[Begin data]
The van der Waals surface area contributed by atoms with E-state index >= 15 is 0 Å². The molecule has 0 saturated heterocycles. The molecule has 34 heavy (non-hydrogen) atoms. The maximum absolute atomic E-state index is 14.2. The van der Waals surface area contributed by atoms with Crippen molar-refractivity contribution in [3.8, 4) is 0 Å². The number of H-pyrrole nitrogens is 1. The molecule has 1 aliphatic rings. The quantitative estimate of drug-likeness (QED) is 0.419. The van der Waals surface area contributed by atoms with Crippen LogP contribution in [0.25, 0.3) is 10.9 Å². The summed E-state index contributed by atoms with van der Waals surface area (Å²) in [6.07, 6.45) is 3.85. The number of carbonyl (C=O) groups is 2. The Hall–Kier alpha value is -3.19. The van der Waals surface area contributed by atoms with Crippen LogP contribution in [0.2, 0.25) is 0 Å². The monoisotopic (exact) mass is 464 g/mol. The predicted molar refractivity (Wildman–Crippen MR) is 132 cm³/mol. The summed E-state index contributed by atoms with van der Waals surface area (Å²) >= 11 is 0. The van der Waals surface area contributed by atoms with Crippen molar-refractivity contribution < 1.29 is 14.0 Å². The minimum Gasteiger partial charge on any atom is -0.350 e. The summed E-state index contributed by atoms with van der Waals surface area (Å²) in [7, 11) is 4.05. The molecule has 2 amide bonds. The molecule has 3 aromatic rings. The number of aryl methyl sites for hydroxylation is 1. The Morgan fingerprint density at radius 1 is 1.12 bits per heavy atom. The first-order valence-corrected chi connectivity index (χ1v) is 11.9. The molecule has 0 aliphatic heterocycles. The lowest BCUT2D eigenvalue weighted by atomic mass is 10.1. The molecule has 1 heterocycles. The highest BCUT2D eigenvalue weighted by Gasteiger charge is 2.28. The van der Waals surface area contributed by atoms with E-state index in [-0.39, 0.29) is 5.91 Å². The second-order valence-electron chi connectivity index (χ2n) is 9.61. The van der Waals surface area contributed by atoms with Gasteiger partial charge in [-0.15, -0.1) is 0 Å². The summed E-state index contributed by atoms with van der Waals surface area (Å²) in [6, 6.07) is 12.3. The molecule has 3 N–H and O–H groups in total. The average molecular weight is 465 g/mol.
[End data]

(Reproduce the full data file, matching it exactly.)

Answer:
The van der Waals surface area contributed by atoms with E-state index >= 15 is 0 Å². The molecule has 0 saturated heterocycles. The molecule has 34 heavy (non-hydrogen) atoms. The maximum absolute atomic E-state index is 14.2. The van der Waals surface area contributed by atoms with Crippen molar-refractivity contribution in [3.8, 4) is 0 Å². The number of H-pyrrole nitrogens is 1. The molecule has 1 aliphatic rings. The quantitative estimate of drug-likeness (QED) is 0.419. The van der Waals surface area contributed by atoms with Crippen LogP contribution in [0.25, 0.3) is 10.9 Å². The summed E-state index contributed by atoms with van der Waals surface area (Å²) in [6.07, 6.45) is 3.85. The number of carbonyl (C=O) groups is 2. The Hall–Kier alpha value is -3.19. The van der Waals surface area contributed by atoms with Crippen LogP contribution in [0.2, 0.25) is 0 Å². The monoisotopic (exact) mass is 464 g/mol. The predicted molar refractivity (Wildman–Crippen MR) is 132 cm³/mol. The summed E-state index contributed by atoms with van der Waals surface area (Å²) >= 11 is 0. The van der Waals surface area contributed by atoms with Crippen molar-refractivity contribution < 1.29 is 14.0 Å². The minimum Gasteiger partial charge on any atom is -0.350 e. The summed E-state index contributed by atoms with van der Waals surface area (Å²) in [7, 11) is 4.05. The molecule has 2 amide bonds. The molecule has 3 aromatic rings. The number of aryl methyl sites for hydroxylation is 1. The Morgan fingerprint density at radius 1 is 1.12 bits per heavy atom. The first-order valence-corrected chi connectivity index (χ1v) is 11.9. The molecule has 0 aliphatic heterocycles. The lowest BCUT2D eigenvalue weighted by atomic mass is 10.1. The molecule has 1 heterocycles. The highest BCUT2D eigenvalue weighted by Gasteiger charge is 2.28. The van der Waals surface area contributed by atoms with E-state index in [-0.39, 0.29) is 5.91 Å². The second-order valence-electron chi connectivity index (χ2n) is 9.61. The van der Waals surface area contributed by atoms with Gasteiger partial charge in [-0.15, -0.1) is 0 Å². The summed E-state index contributed by atoms with van der Waals surface area (Å²) in [6, 6.07) is 12.3. The molecule has 3 N–H and O–H groups in total. The average molecular weight is 465 g/mol.